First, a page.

A quick summary of our talk
Eduardo has developed from scratch a new rendering engine that fixes our current OpenGL issues and improves the performance of Gephi. It has a lower CPU overhead, which provides a better scalability and better leverages the GPU power. It can be used as a library, and it crashes less thanks to its ability to fall back on supported features on older graphic cards. A key to these benefits is the shader-based architecture. Though the engine is still lacking some features (labels…) a demo is available on GitHub, (requires you to build).
We have made a small indicative benchmark comparing current Gephi engine to the new OpenGL engine and to a WebGL engine (Sigma.js v2 alpha). It turns out that the current Gephi engine is sensibly outperformed even by the WebGL engine, as you can see below!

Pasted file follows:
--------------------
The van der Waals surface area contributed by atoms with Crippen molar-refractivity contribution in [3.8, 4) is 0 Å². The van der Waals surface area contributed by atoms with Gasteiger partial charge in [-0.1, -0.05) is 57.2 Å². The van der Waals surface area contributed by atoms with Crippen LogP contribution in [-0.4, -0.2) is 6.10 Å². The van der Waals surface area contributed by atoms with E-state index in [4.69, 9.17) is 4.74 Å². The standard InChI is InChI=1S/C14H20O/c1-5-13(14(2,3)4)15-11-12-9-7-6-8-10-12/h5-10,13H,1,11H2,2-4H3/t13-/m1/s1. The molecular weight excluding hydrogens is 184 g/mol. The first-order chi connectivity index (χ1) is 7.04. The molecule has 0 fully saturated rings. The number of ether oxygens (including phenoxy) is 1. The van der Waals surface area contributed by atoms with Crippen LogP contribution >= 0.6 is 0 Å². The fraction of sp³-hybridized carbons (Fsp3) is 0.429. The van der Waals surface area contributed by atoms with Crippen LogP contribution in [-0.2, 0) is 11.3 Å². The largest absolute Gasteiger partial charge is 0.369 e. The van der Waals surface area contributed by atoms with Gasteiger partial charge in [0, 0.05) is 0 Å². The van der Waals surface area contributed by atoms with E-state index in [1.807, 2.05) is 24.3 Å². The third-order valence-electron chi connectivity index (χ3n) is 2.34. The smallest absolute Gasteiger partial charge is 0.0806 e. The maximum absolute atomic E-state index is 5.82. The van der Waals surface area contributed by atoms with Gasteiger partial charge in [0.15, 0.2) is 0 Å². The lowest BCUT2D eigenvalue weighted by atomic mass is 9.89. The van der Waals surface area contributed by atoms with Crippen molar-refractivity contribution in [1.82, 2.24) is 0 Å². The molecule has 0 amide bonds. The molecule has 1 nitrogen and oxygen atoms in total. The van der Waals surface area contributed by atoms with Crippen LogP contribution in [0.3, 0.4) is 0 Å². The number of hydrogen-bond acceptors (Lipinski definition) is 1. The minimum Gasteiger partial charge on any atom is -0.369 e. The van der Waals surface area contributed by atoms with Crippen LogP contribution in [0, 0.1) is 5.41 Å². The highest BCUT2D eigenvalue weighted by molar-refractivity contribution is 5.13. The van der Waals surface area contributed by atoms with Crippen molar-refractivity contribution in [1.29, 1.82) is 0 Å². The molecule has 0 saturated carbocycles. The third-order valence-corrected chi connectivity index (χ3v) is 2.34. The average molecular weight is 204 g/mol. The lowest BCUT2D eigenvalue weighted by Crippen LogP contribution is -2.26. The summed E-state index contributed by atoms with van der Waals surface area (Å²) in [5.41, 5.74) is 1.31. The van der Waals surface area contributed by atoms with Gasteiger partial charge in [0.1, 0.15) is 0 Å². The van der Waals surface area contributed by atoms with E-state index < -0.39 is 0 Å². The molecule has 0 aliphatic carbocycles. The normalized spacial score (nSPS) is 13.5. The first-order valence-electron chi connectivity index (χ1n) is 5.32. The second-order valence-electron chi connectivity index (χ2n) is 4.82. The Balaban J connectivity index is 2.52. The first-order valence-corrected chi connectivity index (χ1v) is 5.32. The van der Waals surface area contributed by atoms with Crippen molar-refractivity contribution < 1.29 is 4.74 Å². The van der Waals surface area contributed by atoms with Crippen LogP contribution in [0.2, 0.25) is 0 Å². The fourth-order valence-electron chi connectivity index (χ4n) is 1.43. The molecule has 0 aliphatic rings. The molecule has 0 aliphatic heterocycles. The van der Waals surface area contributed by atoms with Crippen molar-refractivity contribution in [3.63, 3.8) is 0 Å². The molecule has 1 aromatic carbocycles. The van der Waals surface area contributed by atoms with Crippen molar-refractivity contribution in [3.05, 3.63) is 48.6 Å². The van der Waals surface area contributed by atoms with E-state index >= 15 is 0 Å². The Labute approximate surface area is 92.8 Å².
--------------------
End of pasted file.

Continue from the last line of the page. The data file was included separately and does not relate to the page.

As you can see below, all engines experience a performance drop around 10-100 thousands nodes or edges. The intensity of this drop varies, but it is pretty clear that after 10 million items, a normal computer cannot display a network smoothly enough to allow interactions (it lags too much). That being said, scaling up to hundred thousands nodes/edges is quite a lot already!
Ultimately, we believe that web technologies are the new multiplatform for graph visualization. It comes with very real challenges, but it is also a perfectly valid option. It does not mean that we will drop the Java Gephi, but that we are starting to think Gephi as a project hosting multiple tools and not only as a single piece of software, and that the web technologies will be part of its future.